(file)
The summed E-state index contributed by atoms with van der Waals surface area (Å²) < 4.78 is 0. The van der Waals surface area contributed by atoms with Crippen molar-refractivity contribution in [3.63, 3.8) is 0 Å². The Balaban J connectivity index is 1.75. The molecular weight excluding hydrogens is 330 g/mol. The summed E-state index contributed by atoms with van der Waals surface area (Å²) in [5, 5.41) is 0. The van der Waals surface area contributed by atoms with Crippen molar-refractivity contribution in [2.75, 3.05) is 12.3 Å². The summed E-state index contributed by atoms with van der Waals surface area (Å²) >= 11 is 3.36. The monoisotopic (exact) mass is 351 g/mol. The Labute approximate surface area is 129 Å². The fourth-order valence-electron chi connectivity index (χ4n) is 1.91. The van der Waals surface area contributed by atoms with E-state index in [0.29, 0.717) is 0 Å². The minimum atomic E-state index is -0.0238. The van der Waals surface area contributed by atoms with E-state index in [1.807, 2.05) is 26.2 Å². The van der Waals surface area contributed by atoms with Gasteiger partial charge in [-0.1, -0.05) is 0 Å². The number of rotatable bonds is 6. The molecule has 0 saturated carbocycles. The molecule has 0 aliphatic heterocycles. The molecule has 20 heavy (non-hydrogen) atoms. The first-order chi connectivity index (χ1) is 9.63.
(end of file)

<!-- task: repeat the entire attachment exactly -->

The summed E-state index contributed by atoms with van der Waals surface area (Å²) < 4.78 is 0. The van der Waals surface area contributed by atoms with Crippen molar-refractivity contribution in [3.63, 3.8) is 0 Å². The Balaban J connectivity index is 1.75. The molecular weight excluding hydrogens is 330 g/mol. The summed E-state index contributed by atoms with van der Waals surface area (Å²) in [5, 5.41) is 0. The van der Waals surface area contributed by atoms with Crippen molar-refractivity contribution in [2.75, 3.05) is 12.3 Å². The summed E-state index contributed by atoms with van der Waals surface area (Å²) >= 11 is 3.36. The monoisotopic (exact) mass is 351 g/mol. The Labute approximate surface area is 129 Å². The fourth-order valence-electron chi connectivity index (χ4n) is 1.91. The van der Waals surface area contributed by atoms with E-state index in [0.29, 0.717) is 0 Å². The minimum atomic E-state index is -0.0238. The van der Waals surface area contributed by atoms with E-state index in [1.807, 2.05) is 26.2 Å². The van der Waals surface area contributed by atoms with Gasteiger partial charge in [-0.1, -0.05) is 0 Å². The number of rotatable bonds is 6. The molecule has 0 saturated carbocycles. The molecule has 0 aliphatic heterocycles. The molecule has 20 heavy (non-hydrogen) atoms. The first-order chi connectivity index (χ1) is 9.63.